35th annual Trouble in Toyland report uncovers mislabeled and dangerous toys

Media Contacts
Grace Brombach

As holidays near, spotlight on nine toy hazards to avoid during gift-giving, sheltering-in-place

U.S. PIRG Education Fund

PHILADELPHIA —  U.S. PIRG Education Fund’s Trouble in Toyland report has helped identify dangerous toys for 35 years. But 2020 is unique, and as Americans have worked, learned and played from home to protect themselves from COVID-19, children could be more susceptible to certain toy-related hazards. 
“This has been an incredibly difficult year, and parents and caregivers are overwhelmed. They might do a quick search online for a toy to entertain their kids and trust that manufacturers and online vendors are guaranteeing their safety. This isn’t always the case, so parents need to be on guard,” said Grace Brombach, U.S. PIRG Education Fund’s Consumer Watchdog Associate.
Because of the pandemic, many parents are working from home while trying to keep kids of multiple ages busy with safe activities they can perform without supervision. This can be a daunting task. Our researchers found that many toys have hidden dangers or missing warning labels and playthings such as magnets, balloons and smaller toys can be deadly if they fall into younger children’s hands.  
Here are some of the main categories from this year’s findings:

  • Choking Hazards: From small parts included in toy sets, to game pieces, many toys are not safe for children 2 years old or younger. This year’s report uncovered multiple examples of choking hazards that either lack a proper warning online or don’t have the mandatory warning label on the packaging. 
  • Loud Noises: Incredibly noisy toys played on repeat aren’t just annoying. According to the World Health Organization (WHO), sounds with decibel levels of more than 80 can cause potential hearing damage in children, and noises between 100 and 120 decibels can cause damage if they last more than one minute. Our researchers found a toy fire truck for sale on Amazon noisy enough to potentially damage a kid’s hearing.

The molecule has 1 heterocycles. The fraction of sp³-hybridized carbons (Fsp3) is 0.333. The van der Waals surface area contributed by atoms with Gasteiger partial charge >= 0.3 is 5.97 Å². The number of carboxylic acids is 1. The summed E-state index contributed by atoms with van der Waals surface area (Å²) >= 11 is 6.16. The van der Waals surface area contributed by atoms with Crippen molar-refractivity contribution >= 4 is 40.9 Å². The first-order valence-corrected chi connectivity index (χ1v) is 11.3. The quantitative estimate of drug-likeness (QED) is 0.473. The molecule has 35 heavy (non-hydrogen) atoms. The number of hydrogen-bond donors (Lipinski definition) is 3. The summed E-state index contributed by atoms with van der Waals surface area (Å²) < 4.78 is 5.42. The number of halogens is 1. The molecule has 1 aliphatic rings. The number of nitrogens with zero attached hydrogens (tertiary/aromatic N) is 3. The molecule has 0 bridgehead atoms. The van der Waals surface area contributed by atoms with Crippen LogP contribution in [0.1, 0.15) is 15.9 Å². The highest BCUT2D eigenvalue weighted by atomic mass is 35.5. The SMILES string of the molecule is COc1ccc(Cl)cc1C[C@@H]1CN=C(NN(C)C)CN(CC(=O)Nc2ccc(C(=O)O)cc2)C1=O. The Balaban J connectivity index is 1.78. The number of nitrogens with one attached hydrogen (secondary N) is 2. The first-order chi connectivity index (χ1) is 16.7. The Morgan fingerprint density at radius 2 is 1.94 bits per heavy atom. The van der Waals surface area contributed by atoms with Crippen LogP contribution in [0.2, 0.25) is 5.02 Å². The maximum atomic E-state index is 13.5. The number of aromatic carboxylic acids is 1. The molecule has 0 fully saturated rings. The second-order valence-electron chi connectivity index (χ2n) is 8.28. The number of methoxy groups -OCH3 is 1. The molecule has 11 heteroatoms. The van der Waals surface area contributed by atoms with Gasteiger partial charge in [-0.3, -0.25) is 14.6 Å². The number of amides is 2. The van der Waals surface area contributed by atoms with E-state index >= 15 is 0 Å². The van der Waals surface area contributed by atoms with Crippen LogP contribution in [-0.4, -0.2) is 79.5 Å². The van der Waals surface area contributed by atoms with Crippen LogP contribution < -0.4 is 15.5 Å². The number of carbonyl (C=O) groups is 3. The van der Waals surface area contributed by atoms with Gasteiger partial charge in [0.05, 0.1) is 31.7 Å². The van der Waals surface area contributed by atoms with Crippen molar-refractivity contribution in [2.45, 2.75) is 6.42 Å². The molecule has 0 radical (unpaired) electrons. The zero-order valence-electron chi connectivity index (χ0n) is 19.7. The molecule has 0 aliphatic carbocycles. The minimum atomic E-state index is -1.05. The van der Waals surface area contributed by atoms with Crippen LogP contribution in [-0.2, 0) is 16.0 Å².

• High-Powered Magnets: Magnets of all types have posed risks to children for years. Some are part of toy building sets aimed at children as young as 3 years old, although some children that age don’t know not to eat or inhale them. And some magnets aren’t intended for kids; they’re more like fidget toys for adults, who can use “recreational” magnets to create shapes or figures. 
  • Recalled Toys: U.S. PIRG Education Fund researchers found three separate recalled toys for sale on eBay, and in two cases, found full pages selling the recalled products.  

“It is extremely troubling that recalled products continue to be found for sale online — which is unlawful,” said Dev Gowda, assistant director of Kids In Danger. “KID found that recalling companies post less than half of their recalls on social media, and the Consumer Product Safety Commission (CPSC) isn’t much better. The CPSC must do a better job of publicizing recalls and should take appropriate action against those who are selling recalled products.”

“The pandemic has led to more unsupervised play for children of all ages,” said Brombach. “Because of this, prevention is the best medicine! To protect your children, do your homework and make sure dangerous products don’t get into your house in the first place.”